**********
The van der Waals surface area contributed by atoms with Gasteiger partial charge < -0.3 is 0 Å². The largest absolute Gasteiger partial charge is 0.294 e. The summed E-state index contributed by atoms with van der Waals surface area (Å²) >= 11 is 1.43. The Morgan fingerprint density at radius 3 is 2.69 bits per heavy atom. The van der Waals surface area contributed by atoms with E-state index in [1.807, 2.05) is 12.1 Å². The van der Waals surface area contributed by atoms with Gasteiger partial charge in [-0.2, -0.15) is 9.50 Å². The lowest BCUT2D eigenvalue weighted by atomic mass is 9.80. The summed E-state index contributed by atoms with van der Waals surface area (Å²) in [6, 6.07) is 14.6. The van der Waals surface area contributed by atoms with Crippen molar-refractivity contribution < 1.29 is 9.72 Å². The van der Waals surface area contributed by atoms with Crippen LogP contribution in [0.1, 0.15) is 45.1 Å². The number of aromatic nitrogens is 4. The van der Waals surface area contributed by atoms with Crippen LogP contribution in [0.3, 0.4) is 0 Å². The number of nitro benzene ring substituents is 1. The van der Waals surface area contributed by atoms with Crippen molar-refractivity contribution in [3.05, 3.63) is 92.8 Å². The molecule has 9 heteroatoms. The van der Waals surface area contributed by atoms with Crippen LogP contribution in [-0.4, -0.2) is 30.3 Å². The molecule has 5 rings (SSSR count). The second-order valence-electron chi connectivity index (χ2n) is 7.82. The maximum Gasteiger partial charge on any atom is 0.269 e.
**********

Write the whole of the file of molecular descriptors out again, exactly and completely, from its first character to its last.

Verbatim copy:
The van der Waals surface area contributed by atoms with Gasteiger partial charge < -0.3 is 0 Å². The largest absolute Gasteiger partial charge is 0.294 e. The summed E-state index contributed by atoms with van der Waals surface area (Å²) >= 11 is 1.43. The Morgan fingerprint density at radius 3 is 2.69 bits per heavy atom. The van der Waals surface area contributed by atoms with E-state index in [1.807, 2.05) is 12.1 Å². The van der Waals surface area contributed by atoms with Gasteiger partial charge in [-0.2, -0.15) is 9.50 Å². The lowest BCUT2D eigenvalue weighted by atomic mass is 9.80. The summed E-state index contributed by atoms with van der Waals surface area (Å²) in [6, 6.07) is 14.6. The van der Waals surface area contributed by atoms with Crippen molar-refractivity contribution < 1.29 is 9.72 Å². The van der Waals surface area contributed by atoms with Crippen LogP contribution in [0.1, 0.15) is 45.1 Å². The number of aromatic nitrogens is 4. The van der Waals surface area contributed by atoms with Crippen LogP contribution in [0.3, 0.4) is 0 Å². The number of nitro benzene ring substituents is 1. The van der Waals surface area contributed by atoms with Crippen molar-refractivity contribution in [3.05, 3.63) is 92.8 Å². The molecule has 9 heteroatoms. The van der Waals surface area contributed by atoms with Crippen LogP contribution in [-0.4, -0.2) is 30.3 Å². The molecule has 5 rings (SSSR count). The second-order valence-electron chi connectivity index (χ2n) is 7.82. The maximum Gasteiger partial charge on any atom is 0.269 e.